Seven hundred people attended the fifth annual back-to-school event and barbecue hosted by What Now America at deFremery Recreation Center in West Oakland on Saturday.
Pop music played in the background as kids ran around in the yard, taking turns getting their faces painted while families enjoyed free hamburgers and hot dogs. The line to register to receive free backpacks and groceries started forming well before the scheduled start of the program at noon. Almost 50 What Now America volunteers inside the recreation center mingled with the crowd and helped pack Trader Joe’s bags with fruits and vegetables to be given away.
What Now America, which hosted the event, is a volunteer-run youth organization in West Oakland that offers a five-hour educational program every Saturday for Oakland kids who are in grades K-12. What Now America was co-founded as a youth resource center by Milad Yazdanpanah, a business solutions manager for Blackbaud, a software supplier for non-profit organizations.
The first back to school event in 2008 was a way for the What Now America directors to get to know the community and find out what was needed the most in Oakland. After the first event, they decided that the focus of the organization needed to be academics and health. “We went to local hot spots and surveyed about 300 people. We asked them what services should be offered in Oakland,” Yazdanpanah said. “Groceries were at the top of the list.”
Currently, there are no major chain supermarkets in West Oakland. The Mandela Foods Cooperative, established in 2009, is the only large grocery store and nutrition education center in West Oakland. There are corner stores where West Oakland residents can buy basic foods, and there are, according to Yazdanpanah, too many liquor stores.
“Many people have to get food from the dollar store,” he said.
At Saturday’s event, with $2,500 worth of donations collected from individuals and community members, Yazdanpanah was able to distribute 400 grocery bags containing 15,000 pounds of groceries and almost 400 backpacks filled with school supplies, including notebooks, folders, pens and pencils. He said almost 700 people from the community attended the event — so many that not every child was able to get a backpack. The ones who didn’t get backpacks were given reusable cloth bags filled with school supplies. Raffle items, like gift cards to Target, local grocery stores and restaurants, were also given away.
More importantly, he said, he and the 45 other volunteers, many from Convergence Church and Saint Mary’s College, were able to tell people about What Now America’s educational program, which is held every Saturday from 12 to 5 p.m. at deFremery Recreation Center. The program consists of a science, language, art or math lesson each week, along with physical activity and tutoring circles. The kids are given a free lunch and groceries are distributed at the end of the day, which serves as incentive for parents to send their kids to the program each week.
Aaronisha Austin, 22, is a youth intern for the program. She celebrated the fifth anniversary of her participation in What Now America on Saturday by helping fill grocery bags with food, directing the kitchen volunteers and helping keep an eye on the kids in attendance. As an intern, she helps cook food for the kids who attend every Saturday, thinks of program ideas and sometimes runs the Saturday programs.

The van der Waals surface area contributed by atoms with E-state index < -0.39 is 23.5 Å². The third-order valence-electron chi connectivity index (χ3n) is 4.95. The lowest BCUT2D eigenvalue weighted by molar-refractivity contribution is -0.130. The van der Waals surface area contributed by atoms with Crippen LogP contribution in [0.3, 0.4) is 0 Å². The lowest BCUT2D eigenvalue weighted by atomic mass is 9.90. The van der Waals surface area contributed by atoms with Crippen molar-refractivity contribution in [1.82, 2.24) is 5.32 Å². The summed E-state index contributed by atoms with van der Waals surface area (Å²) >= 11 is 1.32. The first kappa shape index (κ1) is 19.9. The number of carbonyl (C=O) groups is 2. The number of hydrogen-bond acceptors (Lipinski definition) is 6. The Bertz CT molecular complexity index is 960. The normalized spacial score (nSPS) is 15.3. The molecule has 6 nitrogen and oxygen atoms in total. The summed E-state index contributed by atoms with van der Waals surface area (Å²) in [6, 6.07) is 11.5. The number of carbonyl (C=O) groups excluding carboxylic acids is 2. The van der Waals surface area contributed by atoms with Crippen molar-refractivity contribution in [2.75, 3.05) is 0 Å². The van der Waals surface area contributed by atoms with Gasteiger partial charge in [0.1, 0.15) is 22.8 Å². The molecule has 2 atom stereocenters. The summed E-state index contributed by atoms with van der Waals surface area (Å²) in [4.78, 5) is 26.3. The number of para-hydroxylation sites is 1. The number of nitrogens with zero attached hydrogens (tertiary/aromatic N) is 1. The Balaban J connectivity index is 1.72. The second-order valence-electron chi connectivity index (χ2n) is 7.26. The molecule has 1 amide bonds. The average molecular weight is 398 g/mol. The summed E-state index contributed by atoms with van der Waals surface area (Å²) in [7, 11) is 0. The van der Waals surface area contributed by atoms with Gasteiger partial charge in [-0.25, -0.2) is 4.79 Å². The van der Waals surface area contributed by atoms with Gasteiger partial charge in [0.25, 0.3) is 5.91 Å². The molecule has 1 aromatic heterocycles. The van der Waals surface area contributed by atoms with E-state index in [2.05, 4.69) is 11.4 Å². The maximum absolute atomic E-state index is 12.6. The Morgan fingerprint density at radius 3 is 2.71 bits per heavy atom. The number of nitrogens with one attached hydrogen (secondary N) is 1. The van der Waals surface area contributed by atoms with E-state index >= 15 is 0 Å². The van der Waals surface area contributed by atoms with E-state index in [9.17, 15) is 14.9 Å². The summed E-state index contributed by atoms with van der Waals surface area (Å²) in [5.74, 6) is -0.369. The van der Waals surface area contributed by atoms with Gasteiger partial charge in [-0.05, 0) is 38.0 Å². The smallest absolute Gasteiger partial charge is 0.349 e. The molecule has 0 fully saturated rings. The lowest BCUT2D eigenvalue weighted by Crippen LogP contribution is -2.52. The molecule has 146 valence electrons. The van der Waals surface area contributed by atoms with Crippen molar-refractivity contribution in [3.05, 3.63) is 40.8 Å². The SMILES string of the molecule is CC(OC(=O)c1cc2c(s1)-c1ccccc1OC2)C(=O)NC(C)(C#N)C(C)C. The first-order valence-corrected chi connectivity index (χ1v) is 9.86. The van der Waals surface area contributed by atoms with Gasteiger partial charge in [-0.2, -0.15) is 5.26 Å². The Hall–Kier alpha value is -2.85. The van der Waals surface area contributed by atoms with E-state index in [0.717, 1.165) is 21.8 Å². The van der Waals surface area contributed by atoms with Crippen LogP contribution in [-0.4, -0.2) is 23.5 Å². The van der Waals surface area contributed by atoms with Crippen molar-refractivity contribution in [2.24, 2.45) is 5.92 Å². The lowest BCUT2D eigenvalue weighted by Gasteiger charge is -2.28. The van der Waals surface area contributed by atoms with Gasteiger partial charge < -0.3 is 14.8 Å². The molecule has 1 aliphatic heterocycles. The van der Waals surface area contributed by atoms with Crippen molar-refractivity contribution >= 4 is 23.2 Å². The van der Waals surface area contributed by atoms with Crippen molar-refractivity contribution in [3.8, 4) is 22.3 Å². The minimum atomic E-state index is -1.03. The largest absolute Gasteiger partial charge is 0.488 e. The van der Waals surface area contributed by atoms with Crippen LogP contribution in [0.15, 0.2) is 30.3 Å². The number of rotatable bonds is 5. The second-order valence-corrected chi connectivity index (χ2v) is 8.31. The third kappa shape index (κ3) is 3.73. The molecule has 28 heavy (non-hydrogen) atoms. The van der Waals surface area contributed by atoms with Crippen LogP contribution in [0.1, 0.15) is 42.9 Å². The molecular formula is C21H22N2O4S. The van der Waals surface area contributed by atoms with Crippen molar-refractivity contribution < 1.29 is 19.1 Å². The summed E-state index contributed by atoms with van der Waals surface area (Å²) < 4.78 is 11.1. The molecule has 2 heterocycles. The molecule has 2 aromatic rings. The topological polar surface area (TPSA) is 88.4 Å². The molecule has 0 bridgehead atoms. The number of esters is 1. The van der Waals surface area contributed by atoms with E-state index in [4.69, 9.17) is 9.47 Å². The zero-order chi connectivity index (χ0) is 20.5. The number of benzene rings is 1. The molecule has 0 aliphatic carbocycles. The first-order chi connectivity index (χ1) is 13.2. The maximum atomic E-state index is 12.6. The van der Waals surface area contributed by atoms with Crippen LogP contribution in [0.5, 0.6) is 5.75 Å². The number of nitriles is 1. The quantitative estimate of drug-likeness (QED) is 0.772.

Austin recalled that when she joined the group at age 17, then as a student participant, that week’s activity was indoor rock climbing. “I was really, really afraid of going all the way to the top,” she said. “But I made it eventually and I wasn’t that scared anymore.”
It has since been a tough five years for her, she said. Her parents died three years ago and she has been struggling to save money for nursing school and help support other members of her large family. But she said she is blessed. “Seeing the kids get food and school supplies is like a high for me,” Austin said. “I wouldn’t leave this for the world.”
T’juan Spears, another former program participant who was helping Austin prepare food in the center’s kitchen, said that the alternative to attending the Saturday programs was not very appealing. “If I didn’t come here, I’d just be doing nothing at a friend’s house,” said Spears, a 16-year-old student at Envision Academy of Arts and Technology in Oakland. “My mom doesn’t allow me to just hang out on the street, so this is better.”
Spears said he wants to pursue arts, graphic design or cooking after high school. He helps out at What Now America by cooking for the kids on Saturdays. “I help out, but I get to learn, too,” he said. “We’re learning cooking here and after we finish, we get a certificate.”
Saturday’s program ended with a lively raffle after which people began to pick up their backpacks and groceries in numbered order, following the directions of the volunteers. Yazdanpanah retreated to the kitchen to start cleaning up.
He said he plans to keep the program and annual back to school event going strong in the future. “I would love it if everyone could get a backpack, and I’d love it if I could give away tablets [computers] at some point in the future,” he said. “But mostly, we want to stay a local presence and keep the kids coming on Saturdays.”